If your heroes include Rachel Carson, John Muir and Jacques Cousteau, a career in ecological sciences or conservation biology might be for you.
If you want to learn more about how to address environmental challenges such as climate change and habitat destruction, studying conservation biology or ecology can be the first step in a career dedicated to understanding and addressing environmental threats.
But first, let's examine what conservation biology and ecology entail.
What is conservation biology?
The late conservation biologist Michael E. Soulé famously referred to conservation biology as a "mission-oriented" science. Conservation biologists explore how humans impact Earth's biodiversity, with the ultimate mission, according to Soulé, of preventing the extinction of the species.
According to Society for Conservation Biology, the preservation of biodiversity is dependent on three questions:
- How is the diversity of life distributed around the planet?
- What threats does this diversity face?
- What can people do to reduce or eliminate these threats and, where possible, restore biological diversity and ecosystem health?
The principles of conservation biology have direct implications for the management of species and ecosystems, captive breeding and reintroduction, genetic analyses and habitat restoration. Students of conservation biology learn how to promote the sustainable use of biological resources and develop practical approaches to the complex problems threatening our world.
Studying ecology and conservation biology can be the first step toward many environmentally based careers, including climate change analyst, environmental analyst, environmental protection specialist, fish and game warden, fish and wildlife biologist, geographic information systems technician, hydrogeologist and park ranger.
What is ecology?
Ecology is concerned with the interrelationships of organisms and their environment. Studying the connections that plants and animals, including humans, have with their physical environment can help us better understand the world around us. Ecology helps us understand how we can best use and preserve the Earth's resources in a way that protects the environment for future generations.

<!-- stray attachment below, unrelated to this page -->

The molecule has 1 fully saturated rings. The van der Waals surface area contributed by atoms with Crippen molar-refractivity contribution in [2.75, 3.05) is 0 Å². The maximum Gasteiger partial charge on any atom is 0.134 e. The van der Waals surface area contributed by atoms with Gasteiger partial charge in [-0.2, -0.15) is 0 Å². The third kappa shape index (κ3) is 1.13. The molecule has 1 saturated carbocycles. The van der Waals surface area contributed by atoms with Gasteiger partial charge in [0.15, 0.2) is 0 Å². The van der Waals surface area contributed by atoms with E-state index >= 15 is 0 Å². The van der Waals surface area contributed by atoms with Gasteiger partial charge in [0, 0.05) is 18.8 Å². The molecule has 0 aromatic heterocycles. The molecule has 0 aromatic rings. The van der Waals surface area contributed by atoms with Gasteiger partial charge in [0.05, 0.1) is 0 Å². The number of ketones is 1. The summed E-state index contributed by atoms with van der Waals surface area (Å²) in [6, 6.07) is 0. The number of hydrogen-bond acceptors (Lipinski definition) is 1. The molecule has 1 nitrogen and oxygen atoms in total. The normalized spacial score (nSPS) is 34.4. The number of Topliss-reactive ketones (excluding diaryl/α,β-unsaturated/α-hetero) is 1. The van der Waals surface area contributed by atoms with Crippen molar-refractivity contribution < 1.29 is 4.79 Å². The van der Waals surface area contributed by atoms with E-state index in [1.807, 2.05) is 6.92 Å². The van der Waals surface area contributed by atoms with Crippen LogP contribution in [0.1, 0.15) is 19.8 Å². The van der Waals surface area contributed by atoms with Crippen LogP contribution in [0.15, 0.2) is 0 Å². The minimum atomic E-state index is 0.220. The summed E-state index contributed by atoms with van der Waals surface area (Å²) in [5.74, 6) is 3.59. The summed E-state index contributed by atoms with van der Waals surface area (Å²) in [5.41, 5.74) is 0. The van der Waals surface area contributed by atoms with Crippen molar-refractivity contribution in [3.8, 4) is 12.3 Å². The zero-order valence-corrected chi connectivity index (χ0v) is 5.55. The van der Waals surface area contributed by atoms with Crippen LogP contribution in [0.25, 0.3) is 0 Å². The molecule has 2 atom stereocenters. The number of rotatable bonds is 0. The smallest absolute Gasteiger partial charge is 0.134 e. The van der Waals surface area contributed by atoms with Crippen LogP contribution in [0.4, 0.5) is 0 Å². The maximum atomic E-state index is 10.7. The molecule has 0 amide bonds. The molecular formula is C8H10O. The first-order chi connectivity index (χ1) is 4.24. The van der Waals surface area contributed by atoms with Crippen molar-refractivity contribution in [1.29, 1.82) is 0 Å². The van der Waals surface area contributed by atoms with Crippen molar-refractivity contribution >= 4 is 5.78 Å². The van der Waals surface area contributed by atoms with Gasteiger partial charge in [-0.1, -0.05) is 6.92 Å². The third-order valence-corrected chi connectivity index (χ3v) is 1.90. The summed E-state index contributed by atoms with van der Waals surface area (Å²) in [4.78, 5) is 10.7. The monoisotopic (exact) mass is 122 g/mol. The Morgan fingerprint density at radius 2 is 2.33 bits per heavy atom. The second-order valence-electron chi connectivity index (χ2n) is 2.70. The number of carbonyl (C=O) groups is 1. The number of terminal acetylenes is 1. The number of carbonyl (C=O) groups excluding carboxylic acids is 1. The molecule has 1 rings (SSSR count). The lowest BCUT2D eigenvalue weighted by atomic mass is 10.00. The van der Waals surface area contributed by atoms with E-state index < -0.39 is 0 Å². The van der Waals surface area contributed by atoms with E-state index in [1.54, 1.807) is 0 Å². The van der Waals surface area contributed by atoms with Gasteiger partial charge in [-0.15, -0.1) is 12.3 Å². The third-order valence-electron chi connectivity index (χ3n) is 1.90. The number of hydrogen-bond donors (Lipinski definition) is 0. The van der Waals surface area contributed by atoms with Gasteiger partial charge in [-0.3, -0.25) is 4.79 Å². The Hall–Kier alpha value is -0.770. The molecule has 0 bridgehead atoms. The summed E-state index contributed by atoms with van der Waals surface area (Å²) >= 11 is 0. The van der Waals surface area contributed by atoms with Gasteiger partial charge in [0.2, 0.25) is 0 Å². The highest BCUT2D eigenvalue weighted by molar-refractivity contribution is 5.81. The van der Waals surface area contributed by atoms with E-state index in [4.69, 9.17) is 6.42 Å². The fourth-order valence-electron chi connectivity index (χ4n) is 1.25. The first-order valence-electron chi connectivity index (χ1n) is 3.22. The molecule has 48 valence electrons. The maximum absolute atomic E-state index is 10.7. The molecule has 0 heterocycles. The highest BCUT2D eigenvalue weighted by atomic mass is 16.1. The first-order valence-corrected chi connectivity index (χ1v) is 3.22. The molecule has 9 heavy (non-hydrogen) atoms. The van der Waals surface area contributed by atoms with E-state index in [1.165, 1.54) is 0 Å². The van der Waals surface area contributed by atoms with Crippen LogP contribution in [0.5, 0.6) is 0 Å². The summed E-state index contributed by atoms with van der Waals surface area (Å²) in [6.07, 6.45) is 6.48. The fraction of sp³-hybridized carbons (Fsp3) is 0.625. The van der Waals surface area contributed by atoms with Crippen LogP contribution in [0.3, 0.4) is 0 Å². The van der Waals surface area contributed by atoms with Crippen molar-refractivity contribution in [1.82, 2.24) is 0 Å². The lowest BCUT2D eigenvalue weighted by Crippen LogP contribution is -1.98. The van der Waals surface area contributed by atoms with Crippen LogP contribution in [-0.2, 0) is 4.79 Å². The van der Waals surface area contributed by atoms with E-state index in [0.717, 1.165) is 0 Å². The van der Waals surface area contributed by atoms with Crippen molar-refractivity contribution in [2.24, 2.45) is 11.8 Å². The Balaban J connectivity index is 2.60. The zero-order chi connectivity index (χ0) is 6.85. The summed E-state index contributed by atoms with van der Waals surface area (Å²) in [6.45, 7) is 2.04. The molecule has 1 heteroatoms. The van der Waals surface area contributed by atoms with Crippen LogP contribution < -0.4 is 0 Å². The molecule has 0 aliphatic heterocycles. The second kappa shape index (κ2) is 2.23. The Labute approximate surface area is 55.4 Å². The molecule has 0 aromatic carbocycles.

Ecological studies have resulted in many discoveries that have helped us understand and improve our environment, natural resources and health. For example, ecological research in the 1960s led to the understanding that phosphorus in household laundry detergents and fertilizers was contributing to harmful algae blooms and oxygen depletion in lakes and streams, which in turn led to the decline of animal and plant species. This research ultimately led to national and global regulations on the use of phosphates in detergent.
In another example, ecological studies found a link between acorns and Lyme disease. The number of acorns fluctuates greatly from one year to the next, and acorns are a favorite food of field mice, so when there is an abundance of acorns, the mice thrive, and the mouse population explodes during the next year. When mice are hyperabundant, newly hatched larval ticks are more likely to find a mouse to latch onto and grow into adults by the following year. Ticks can carry Lyme disease, and studies have found that two years after a good acorn year is the riskiest time for human exposure to Lyme.
Studying conservation biology and ecology
If you're interested in understanding and finding solutions to complex environmental threats, pursuing a conservation biology and ecology degree online may be the right choice for you.
Arizona State University offers a Bachelor of Science in biological sciences with a concentration in conservation biology and ecology degree online. Through online classes, virtual reality labs and optional in-person labs, students investigate ecosystem degradation and the principles that inform restoration efforts. The degree can help students prepare for graduate studies in environmental science or public policy. As one of ASU Online's life sciences degrees, it can also be used as a predecessor to medical school.
This program is a critical part of Arizona State University's commitment to a more sustainable world.